This world should, at the same time, love us because we seek its good and hate us because we will not be its slaves.

Each Sunday, as we gather with the saints, we proclaim this truth. We are stepping out of our worldly rhythms and embodying a foretaste of that coming country. God is our King at that moment. People of every tribe and tongue kneel before Him as kin. As we are joined to Christ, so we are joined to each other. As we partake of one cup and loaf, so we are one. As we pray, a jumble of languages, God not only hears them all but weaves them together in a tapestry of power. We are a people joined in this reality:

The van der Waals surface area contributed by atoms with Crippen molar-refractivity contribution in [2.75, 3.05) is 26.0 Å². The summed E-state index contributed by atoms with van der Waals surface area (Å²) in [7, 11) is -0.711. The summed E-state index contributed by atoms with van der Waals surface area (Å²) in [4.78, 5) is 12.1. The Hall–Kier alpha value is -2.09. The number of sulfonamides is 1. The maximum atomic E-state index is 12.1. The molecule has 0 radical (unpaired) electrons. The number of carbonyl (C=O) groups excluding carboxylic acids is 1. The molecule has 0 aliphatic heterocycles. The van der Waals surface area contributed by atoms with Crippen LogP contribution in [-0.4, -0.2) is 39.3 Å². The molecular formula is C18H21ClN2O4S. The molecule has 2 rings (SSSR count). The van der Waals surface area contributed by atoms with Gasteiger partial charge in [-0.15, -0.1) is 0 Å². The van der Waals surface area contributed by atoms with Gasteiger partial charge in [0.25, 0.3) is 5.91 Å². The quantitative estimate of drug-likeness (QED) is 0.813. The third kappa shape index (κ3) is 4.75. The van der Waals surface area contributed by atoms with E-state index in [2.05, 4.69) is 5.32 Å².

"These all died in faith, not having received the things promised, but having seen them and greeted them from afar, and having acknowledged that they were strangers and exiles on the earth. For people who speak thus make it clear that they are seeking a homeland. If they had been thinking of that land from which they had gone out, they would have had opportunity to return. But as it is, they desire a better country, that is, a heavenly one. Therefore God is not ashamed to be called their God, for he has prepared for them a city." (Hebrews 11:13-16)


  1. We experienced a degree of this ourselves in attending different churches and fellowships in foreign lands in the military. In every case, the fellowship of Christians made the difference of making each strange new location seem like home. Foreign Christians were every bit as much dear brothers and sisters in Christ as here at home.